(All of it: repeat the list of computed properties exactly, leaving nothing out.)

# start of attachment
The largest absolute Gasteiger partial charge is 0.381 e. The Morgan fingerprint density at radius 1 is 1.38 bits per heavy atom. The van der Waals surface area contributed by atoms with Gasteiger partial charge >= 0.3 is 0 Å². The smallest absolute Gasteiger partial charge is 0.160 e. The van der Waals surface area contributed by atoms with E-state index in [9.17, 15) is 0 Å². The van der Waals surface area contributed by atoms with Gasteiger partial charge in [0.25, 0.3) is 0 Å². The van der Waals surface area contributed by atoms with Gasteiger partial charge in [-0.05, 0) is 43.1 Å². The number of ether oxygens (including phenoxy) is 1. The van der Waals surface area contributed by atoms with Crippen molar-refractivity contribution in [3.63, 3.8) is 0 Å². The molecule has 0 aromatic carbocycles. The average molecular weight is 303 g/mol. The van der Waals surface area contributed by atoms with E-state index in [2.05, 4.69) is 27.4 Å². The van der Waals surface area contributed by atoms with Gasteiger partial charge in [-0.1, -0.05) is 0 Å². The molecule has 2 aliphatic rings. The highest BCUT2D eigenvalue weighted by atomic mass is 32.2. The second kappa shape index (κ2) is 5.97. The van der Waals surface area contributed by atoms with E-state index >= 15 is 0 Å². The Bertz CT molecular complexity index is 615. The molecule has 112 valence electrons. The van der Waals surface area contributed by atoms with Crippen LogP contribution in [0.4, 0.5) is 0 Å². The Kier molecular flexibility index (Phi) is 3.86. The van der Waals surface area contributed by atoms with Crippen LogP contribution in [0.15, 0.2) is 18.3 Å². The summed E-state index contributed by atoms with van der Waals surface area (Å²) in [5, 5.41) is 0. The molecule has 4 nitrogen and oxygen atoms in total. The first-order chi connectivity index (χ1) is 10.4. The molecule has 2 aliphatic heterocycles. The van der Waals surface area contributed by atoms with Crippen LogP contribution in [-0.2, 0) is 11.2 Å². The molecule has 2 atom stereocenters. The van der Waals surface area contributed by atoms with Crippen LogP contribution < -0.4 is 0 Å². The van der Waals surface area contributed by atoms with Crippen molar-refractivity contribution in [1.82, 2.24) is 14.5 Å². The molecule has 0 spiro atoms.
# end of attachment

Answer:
The largest absolute Gasteiger partial charge is 0.381 e. The Morgan fingerprint density at radius 1 is 1.38 bits per heavy atom. The van der Waals surface area contributed by atoms with Gasteiger partial charge >= 0.3 is 0 Å². The smallest absolute Gasteiger partial charge is 0.160 e. The van der Waals surface area contributed by atoms with E-state index in [9.17, 15) is 0 Å². The van der Waals surface area contributed by atoms with Gasteiger partial charge in [0.25, 0.3) is 0 Å². The van der Waals surface area contributed by atoms with Gasteiger partial charge in [-0.05, 0) is 43.1 Å². The number of ether oxygens (including phenoxy) is 1. The van der Waals surface area contributed by atoms with Crippen molar-refractivity contribution in [3.63, 3.8) is 0 Å². The molecule has 0 aromatic carbocycles. The average molecular weight is 303 g/mol. The van der Waals surface area contributed by atoms with E-state index in [2.05, 4.69) is 27.4 Å². The van der Waals surface area contributed by atoms with Gasteiger partial charge in [-0.1, -0.05) is 0 Å². The molecule has 2 aliphatic rings. The highest BCUT2D eigenvalue weighted by atomic mass is 32.2. The second kappa shape index (κ2) is 5.97. The van der Waals surface area contributed by atoms with E-state index >= 15 is 0 Å². The Bertz CT molecular complexity index is 615. The molecule has 112 valence electrons. The van der Waals surface area contributed by atoms with Crippen LogP contribution in [0.4, 0.5) is 0 Å². The Kier molecular flexibility index (Phi) is 3.86. The van der Waals surface area contributed by atoms with Crippen LogP contribution in [0.15, 0.2) is 18.3 Å². The summed E-state index contributed by atoms with van der Waals surface area (Å²) in [5, 5.41) is 0. The molecule has 4 nitrogen and oxygen atoms in total. The first-order chi connectivity index (χ1) is 10.4. The molecule has 2 aliphatic heterocycles. The van der Waals surface area contributed by atoms with Crippen LogP contribution in [-0.2, 0) is 11.2 Å². The molecule has 2 atom stereocenters. The van der Waals surface area contributed by atoms with Crippen LogP contribution < -0.4 is 0 Å². The van der Waals surface area contributed by atoms with Crippen molar-refractivity contribution in [1.82, 2.24) is 14.5 Å². The molecule has 0 spiro atoms.